In this chapter, the centrifuge loading test is carried out to confirm the mechanism of the crack at the crest. Although the authors already carried out the 1-G shaking test and inferred that the tensile stress is the reason for the crack by observing the behavior of the cross section [3], this study aims to confirm more concretely the reason. Therefore, the centrifuge loading test of 50 G was planned to simulate the more realistic situation and the observation from the vertical direction also tried to observe the crack situation. Moreover, the simple numerical simulation has tried to reproduce the experimental results.

2. Previous studies

The 1-G shaking table tests were carried out to investigate the dam and embankment behavior, and it was found that the acceleration response at the upper part of the embankment has a large effect on the behavior of the slope [3]. The crack in the dam-axis direction was also examined and the crack was considered to be caused by tensile stress. The tensile stress was affected by the vertical vibration as well as horizontal one [4]. Like others, the relation between the natural period and failure feature was investigated [5]. The effect of the aspect ratio of the dam on the vibration mode was also examined [6].

For the centrifugal loading tests, the acceleration response and residual deformation were investigated for the Earth-core rock-fill dam and concrete-faced rock-fill dam [7]. The effect of the liquefaction of foundation on the deformation of the dam was examined [8]. Moreover, the seismic response and liquefaction of loose embankments were also investigated [9].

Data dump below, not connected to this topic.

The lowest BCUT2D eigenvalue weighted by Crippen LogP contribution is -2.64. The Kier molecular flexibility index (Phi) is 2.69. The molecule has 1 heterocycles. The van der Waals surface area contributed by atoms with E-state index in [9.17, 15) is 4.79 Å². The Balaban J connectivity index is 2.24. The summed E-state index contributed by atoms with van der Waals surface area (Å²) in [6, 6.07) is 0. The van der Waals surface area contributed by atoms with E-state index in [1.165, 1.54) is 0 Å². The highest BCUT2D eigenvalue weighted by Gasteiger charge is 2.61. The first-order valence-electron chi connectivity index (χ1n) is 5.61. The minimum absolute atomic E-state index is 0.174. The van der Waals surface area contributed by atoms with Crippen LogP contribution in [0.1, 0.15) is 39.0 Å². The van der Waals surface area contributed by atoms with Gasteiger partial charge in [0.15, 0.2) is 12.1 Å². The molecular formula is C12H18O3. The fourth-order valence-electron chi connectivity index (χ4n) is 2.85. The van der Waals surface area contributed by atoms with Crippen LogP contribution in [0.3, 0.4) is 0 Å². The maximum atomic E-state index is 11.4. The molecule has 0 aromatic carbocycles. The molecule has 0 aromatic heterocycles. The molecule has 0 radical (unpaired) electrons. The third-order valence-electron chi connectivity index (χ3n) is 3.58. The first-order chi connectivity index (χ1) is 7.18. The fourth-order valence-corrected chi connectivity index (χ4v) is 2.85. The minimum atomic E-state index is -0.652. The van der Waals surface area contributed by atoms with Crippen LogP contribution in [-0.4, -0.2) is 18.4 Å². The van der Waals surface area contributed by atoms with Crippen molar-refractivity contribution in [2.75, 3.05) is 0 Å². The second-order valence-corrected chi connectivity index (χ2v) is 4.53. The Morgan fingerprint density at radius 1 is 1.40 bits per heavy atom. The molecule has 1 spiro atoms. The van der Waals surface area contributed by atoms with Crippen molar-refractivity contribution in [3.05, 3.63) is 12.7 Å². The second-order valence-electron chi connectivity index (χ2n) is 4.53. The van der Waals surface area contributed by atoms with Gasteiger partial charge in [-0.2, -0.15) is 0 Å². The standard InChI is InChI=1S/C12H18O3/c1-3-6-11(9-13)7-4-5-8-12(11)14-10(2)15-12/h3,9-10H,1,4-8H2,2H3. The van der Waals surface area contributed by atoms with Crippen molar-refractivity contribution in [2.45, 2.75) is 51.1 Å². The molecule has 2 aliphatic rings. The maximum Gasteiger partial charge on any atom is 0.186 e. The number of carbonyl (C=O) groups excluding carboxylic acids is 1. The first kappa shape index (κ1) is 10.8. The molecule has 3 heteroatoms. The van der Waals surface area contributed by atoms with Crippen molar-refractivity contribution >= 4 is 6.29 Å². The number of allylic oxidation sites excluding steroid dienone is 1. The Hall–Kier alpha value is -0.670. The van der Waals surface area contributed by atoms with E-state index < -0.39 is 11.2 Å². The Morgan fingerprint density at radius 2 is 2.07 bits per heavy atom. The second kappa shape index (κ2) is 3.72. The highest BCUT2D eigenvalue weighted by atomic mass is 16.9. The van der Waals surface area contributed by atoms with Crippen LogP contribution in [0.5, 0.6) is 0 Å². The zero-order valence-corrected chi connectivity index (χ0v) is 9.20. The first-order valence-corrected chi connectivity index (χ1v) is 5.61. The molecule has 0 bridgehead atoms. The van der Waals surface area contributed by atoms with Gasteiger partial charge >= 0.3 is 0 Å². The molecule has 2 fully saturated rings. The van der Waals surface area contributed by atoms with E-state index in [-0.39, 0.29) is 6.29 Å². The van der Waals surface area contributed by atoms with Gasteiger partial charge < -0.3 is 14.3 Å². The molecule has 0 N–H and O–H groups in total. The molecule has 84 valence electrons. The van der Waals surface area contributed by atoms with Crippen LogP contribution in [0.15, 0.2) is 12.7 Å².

As mentioned earlier, the previous studies focused on the seismic response, slope sliding and deformation and so the situation of the surface of the dam was focused. On the other hand, the authors investigated the behavior of the cross section by 1-G shaking table test [2] as mentioned earlier. Figure 3 is the strain distribution of the model used for 1-G shaking table test. By using image analysis, the behavior of cross section was observed. It was found that the share stain became large at the slope, and the large volumetric strain was observed at the upper part of the dam. In this study, a similar image analysis is used for the centrifugal loading test.

Figure 3.

Strain distribution by 1-G shaking test [2]: (a) shear strain and (b) volumetric strain.

3. Centrifugal loading test

3.1. Test conditions

The centrifugal loading tests were conducted under 50-G with a 1/50 scaled model. In this experiment, the model with a height of 100 mm and upstream and downstream gradients of 1:1 was used. Figure 4 shows the schematic view of the model. The model was made from No. 7 silica sand and kaolin clay with the mixture ratio of 8:2 by dry weight. Figure 5 shows the particle distribution of the mixture. The water content of the mixture was 13%. In order to evaluate the seismic behavior of the model, the gauge points were placed on the surface of the embankment model and the reference points were set at the foundation. The total number of the points is 82. To reduce the friction between embankment model and wall of the soil box, the silicone grease was painted on the wall surface. The accelerometers were installed on the foundation. The foundation was made of rigid material. By assuming that the distance of the reference points on the rigid foundation is not changed, the coordinate of the gauge points is calibrated.